The repercussions of the Russia-Ukraine conflict couldn’t get any worse. Apart from the chaos happening at the heart of Eastern Europe, thousands of kilometres away in West London in the United Kingdom, there’s a cloud of confusion. Following the UK government’s sanctions on Roman Abramovich, Chelsea Football Club is in turmoil.
With the recent sanctions in place, the planned sale of the prestigious club can no longer occur. What does the dramatic news mean for the players, staff and fans alike? Will matches still go on as usual? For the fans who like a little fun betting to accompany the euphoria of the matches, what will be the impact?
As long as the Blues’ matches proceed, some of the best betting apps will ensure fans won’t miss out on placing their stake on the different games. In a glimpse, let’s find out how the UK sanctions will affect Chelsea.
Roman Abramovich’s impact since his arrival at Chelsea cannot be understated. Under his stewardship, having never won the Premier League title in fifty-five years, the club has five Premier League titles, two Champions Leagues, one Club World Cup, and other honours. If he were to exit the club, questions would abound whether the new owner will be ambitious in ensuring the Blues still compete for trophies.
You can think of how much the new owner is willing to spend on buying players or giving existing players lucrative contracts. Chelsea is still competing on three fronts—the Premier League, Champions League, and FA Cup. What impact will the sanctions have on the rest of the season?
The good news is that the UK government has granted a special licence to allow the Blues to complete their matches until the end of the season. That means players and existing staff will still receive their salaries. However, there’s a slight catch in the expenditure on home and away matches. The government has put a cap of £500,000 per fixture and per team for home matches and a cap of £20,000 on away games.
Revenue from TV broadcasting payments and prize money will still trickle in but frozen in the club’s accounts. At first, the UK government was quick to halt the sale of Chelsea FC, but following improved discussions between interested parties, a solution seems on the way.
When it comes to performance on the pitch, the Blues seem unaffected if recent results are anything to go by. After announcing the sanctions, Chelsea has won against Norwich and Newcastle in the Premier League, Lille in the Champions League and has an upcoming FA Cup tie against Middlesborough.
Chelsea’s manager Thomas Tuchel and the players have insisted they focus on footballing matters on the pitch rather than what’s happening outside. Despite the positive response from the players and the UK government, the sanctions are still hitting hard in certain aspects.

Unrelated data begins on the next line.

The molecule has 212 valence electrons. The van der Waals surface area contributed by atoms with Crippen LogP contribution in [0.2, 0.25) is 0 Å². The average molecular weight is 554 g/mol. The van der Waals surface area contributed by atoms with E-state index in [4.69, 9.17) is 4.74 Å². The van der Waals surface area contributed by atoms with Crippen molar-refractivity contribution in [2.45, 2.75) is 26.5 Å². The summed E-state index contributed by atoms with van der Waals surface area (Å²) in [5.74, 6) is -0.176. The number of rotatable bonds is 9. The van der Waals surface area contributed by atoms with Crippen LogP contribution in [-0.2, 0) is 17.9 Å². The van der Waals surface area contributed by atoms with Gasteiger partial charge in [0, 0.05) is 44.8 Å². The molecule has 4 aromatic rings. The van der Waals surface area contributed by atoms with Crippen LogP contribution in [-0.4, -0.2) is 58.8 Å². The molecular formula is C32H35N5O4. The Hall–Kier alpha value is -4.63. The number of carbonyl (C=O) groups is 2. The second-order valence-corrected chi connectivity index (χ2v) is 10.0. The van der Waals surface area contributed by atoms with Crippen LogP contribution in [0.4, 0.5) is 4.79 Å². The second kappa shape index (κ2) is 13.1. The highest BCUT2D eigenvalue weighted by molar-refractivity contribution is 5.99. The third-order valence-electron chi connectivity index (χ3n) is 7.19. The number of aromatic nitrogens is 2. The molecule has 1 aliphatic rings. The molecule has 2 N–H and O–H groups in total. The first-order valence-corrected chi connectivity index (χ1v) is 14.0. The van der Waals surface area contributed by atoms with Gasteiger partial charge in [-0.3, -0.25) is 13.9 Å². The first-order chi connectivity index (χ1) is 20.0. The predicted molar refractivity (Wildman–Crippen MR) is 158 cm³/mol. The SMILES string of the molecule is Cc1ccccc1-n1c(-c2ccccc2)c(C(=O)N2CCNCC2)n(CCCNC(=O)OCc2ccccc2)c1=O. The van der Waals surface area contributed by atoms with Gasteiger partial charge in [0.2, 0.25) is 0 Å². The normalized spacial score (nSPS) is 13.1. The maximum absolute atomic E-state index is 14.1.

Only fans who bought match tickets before 10th March 2022 can attend matches. So, people who have season tickets will still watch games till the end of the season. From 10th March, tickets will no longer be on sale on the club’s website or shops, implying that there’ll be a limited number of Chelsea fans at games and no away fans.
During the Covid-19 outbreak, teams managed to play behind closed doors with no fans, but with the easing of measures, stadiums are packed nowadays. Will the Chelsea players’ performance be affected by the reduced number of fans? Only time will tell. Also, no merchandise will be for sale at the stadium and online store.
Future transfers and contracts are in limbo. Due to the sanctions, Chelsea can’t agree to any new transfers or hold contract talks with existing players. Unless the current climate changes, players out of contract in the summer will be leaving. Antonio Rudiger, Cesar Azpilicueta and Andreas Christensen are some high profile players who might be walking out of Stamford Bridge in the summer.
When talking of sponsorship, several companies have axed their deals—Hyundai and ‘3’— while Nike is considering ending their agreement. A consequence is dwindling revenue streams will make the prospect of a points deduction and administration real.
The UK government is well aware football is a cultural asset to the country and is determined to resolve the situation as soon as possible. On Abramovich’s end, he stands the possibility of not receiving a single penny from the sale of the club that he has valued at £3billion.
A charity organisation can receive the funds to benefit victims of the Ukraine war, or the government may freeze it. If the Russian oligarch insists on receiving funds from the sale of the club, then Chelsea stands the chance of sinking further.